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Ullage is the word used to describe the air space above the wine and under the cork or screw cap. The word comes ultimately from the Latin oculus, "eye", which was used in a figurative sense by the Romans for the bung hole of a barrel. This was taken into French in the medieval period as oeil, from which a verb ouiller was created, to fill a barrel up to the bung hole. (When wine ferments in the barrel, there's a slow loss of liquid due to evaporation through the wood. It's very important to keep the barrels full, as otherwise unwanted bacteria and yeasts can get in and cause nasty side fermentations.)

In turn, a noun ouillage was created, which was the immediate source of our word, first recorded in Norman English about 1300, at first in the sense of the amount of liquid needed to fill a barrel up to the bung hole. By an obvious extension, ullage came to refer to any amount by which a barrel is unfilled, perhaps because some of the contents have been used. And it is also applied to the unfilled air space at the top of a bottle of wine, which in this case is essential to allow for expansion of the contents as the temperature changes.


High fill or Normal fill - Level of young wines. Exceptionally good in wines over 10 years old.

Into neck - Perfectly good for any age of wine. Outstandingly good for a wine of 10 years in bottle.

Mid neck fill - Indicates exceptional storage for any wine. In bottles over 10 years of age, indicates especially good storage conditions. For those over 40 years of age, may indicate a recorked/ reconditioned bottle.

Base neck fill - The fill is at about the bottom of the neck. Indicates excellent storage for any wine. For wines over 25 years of age, indicates exceptional storage conditions. Many producers fill bottles at base neck or lower.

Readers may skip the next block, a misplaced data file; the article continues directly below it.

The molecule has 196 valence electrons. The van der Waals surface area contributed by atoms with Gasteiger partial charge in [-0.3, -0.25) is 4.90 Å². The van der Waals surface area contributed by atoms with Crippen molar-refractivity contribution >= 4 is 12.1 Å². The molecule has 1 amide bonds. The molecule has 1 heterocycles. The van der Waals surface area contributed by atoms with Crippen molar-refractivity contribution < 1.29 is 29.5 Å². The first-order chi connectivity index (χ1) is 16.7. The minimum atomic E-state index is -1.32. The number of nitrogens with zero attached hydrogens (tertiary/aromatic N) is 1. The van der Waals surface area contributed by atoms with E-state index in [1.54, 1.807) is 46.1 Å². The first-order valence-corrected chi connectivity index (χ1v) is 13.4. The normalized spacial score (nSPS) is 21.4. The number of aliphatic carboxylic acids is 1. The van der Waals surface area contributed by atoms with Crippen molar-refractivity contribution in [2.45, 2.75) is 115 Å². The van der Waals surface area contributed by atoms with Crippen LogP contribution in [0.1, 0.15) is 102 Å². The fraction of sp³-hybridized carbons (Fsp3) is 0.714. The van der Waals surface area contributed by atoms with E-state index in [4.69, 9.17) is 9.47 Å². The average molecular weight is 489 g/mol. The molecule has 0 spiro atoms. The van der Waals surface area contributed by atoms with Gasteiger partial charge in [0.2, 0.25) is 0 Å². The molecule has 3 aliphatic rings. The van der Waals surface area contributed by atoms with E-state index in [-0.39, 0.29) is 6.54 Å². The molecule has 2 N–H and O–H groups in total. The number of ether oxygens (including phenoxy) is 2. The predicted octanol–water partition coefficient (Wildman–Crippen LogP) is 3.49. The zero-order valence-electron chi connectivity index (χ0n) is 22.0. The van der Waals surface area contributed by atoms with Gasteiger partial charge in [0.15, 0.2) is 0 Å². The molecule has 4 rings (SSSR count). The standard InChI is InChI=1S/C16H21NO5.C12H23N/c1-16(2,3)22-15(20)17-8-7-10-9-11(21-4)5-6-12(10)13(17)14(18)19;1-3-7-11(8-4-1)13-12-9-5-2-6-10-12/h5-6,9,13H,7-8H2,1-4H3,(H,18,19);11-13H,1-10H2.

Top shoulder - Fill just down below base neck. A standard fill for wines over 10 years of age. Normal level for any claret 15 years old or older. For wines over 25 years of age, indicates excellent storage conditions.

Upper or high shoulder - A fill just above the midpoint (as measured by volume) of the shoulder of the bottle. Acceptable for any wine over 20 years old. For wines less than this age, may indicate problems with storage conditions. Common for wines over 40 years of age. Exceptional for pre-1940 wines.

Mid shoulder - Not unusual for wines over 40 years of age, but may suggest poor storage condition or early signs of cork failure. Can be at significant risk of being undrinkable and estimates for the value of the wine usually take this into account.

Lower shoulder - Some risk. Low estimates on wine value, usually no reserve at auction.

Low shoulder - This can often be an indicator of poor storage conditions and/or an undrinkable wine. Not normally recommended for consumption. Risky and usually only accepted for sale if wine or label exceptionally rare or interesting. Always offered without reserve and low estimate.

Below low shoulder - Rarely seen. Not acceptable for sale unless a rare sort of bottle. Wine will usually be undrinkable.

Source: worldwidewords.org and others

* Reproduced with permission from Peter Svans

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